I have another true story of Black Magic to tell you regarding another family that I know, but I’ll save that for a later post. It’s even more frightening than Hiba’s experience.

My husband says he thinks it’s all a bunch of hogwash, but then again - he does have one of those little chotchkes to ward off the Evil Eye hanging from his rear-view mirror in his car …

To read more on this fascinating topic:

Sand Gets in My Eyes Post “Magic in the Magic Kingdom”

Saudi Religious Police Get Tough on Black Magic, article from Jan. 2009


  1. My husband experienced something like this when he decided to marry me instead of a cousin. His aunt threatened to use black magic on him and expressed her hopes that it would really, really harm him and even kill him. It was a very scary time for his family, but since I was not raised with this concept as a convert, I handled it very differently. I've heard stories about other instances of it, and it's creepy, but I can't help but feel that if you trust in Allah swt and that his power is greater, you will be okay. Sometimes too much respect/fear of these things is the worser evil IMO.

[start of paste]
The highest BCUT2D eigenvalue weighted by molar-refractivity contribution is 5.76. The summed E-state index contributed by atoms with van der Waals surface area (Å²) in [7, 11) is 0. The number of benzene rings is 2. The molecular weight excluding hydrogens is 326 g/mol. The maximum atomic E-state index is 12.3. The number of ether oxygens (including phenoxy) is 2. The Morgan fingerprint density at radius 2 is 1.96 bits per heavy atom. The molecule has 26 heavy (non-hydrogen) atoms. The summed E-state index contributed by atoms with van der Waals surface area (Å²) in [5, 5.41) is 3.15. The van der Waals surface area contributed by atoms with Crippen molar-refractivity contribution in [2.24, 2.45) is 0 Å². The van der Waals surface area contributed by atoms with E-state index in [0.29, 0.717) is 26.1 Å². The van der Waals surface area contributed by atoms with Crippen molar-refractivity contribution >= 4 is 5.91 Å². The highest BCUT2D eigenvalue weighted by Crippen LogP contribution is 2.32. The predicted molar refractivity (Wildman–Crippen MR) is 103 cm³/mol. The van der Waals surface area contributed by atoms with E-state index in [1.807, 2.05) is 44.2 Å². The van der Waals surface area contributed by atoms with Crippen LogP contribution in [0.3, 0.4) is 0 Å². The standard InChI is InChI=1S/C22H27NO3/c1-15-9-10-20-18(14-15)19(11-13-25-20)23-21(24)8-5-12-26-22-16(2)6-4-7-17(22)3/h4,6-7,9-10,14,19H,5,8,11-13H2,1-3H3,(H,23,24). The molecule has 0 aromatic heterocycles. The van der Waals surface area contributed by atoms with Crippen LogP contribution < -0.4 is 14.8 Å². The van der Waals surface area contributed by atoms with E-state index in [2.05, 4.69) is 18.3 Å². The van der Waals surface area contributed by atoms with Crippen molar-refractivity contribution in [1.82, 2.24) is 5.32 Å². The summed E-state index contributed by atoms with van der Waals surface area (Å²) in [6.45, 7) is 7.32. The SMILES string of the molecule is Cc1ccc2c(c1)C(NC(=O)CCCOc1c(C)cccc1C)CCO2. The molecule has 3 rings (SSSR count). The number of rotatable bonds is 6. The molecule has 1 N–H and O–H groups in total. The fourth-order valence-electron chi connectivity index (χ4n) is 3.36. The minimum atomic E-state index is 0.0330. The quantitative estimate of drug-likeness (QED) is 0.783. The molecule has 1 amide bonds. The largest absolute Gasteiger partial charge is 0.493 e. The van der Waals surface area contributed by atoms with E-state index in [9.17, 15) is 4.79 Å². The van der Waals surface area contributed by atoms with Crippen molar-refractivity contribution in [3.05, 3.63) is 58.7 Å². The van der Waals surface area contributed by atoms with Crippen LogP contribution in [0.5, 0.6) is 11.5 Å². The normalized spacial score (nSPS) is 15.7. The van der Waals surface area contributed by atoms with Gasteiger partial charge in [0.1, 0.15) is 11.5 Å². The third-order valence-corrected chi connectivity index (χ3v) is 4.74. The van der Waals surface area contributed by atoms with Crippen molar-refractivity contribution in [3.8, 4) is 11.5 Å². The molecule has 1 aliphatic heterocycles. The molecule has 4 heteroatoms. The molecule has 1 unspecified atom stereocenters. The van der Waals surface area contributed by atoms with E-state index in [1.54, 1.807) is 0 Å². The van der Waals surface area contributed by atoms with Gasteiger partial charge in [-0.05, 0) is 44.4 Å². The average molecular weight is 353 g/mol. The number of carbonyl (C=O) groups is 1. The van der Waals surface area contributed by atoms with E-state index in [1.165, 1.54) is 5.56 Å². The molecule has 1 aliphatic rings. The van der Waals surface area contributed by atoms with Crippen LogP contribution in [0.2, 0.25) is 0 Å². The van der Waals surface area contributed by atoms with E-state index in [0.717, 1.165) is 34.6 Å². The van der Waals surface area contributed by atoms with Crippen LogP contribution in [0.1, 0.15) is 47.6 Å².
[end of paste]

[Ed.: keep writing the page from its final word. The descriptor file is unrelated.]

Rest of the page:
2. Hi MJ - The stories I have heard from people here are very real and very scary. Sad that your husband's own aunt would wish harm on him like that - family shouldn't act like that toward each other! Thanks for sharing your story and glad it all worked out for you.

  3. My best friends mother frequently throws curses at her using well known black magic words etc....Im not sure if they work or not...but my friend has been experiencing some serverly bad luck this past year...all within the time her mother has started with the curses.

    I personally dont believe in such things.

  4. This is scary stuff. As a Christian, I believe in evil, including demons who use black magic to ensnare people. I didn't realize it was so common in Arabia, but then, it exists in various forms all over the world.

  5. Back home there is a lot of brujaria... and I can tell you that sometimes its just the thought of someone doing it that causes something to happen. I remember my dad being offered a vial of something to curse the guy he was running against (sheriff) and he told me that all he'd have to do is pour it out and place the empty bottle by the guys truck and he'd be scared enough to quit. Of course he didn't do it.. or take the stuff. But people are that afraid.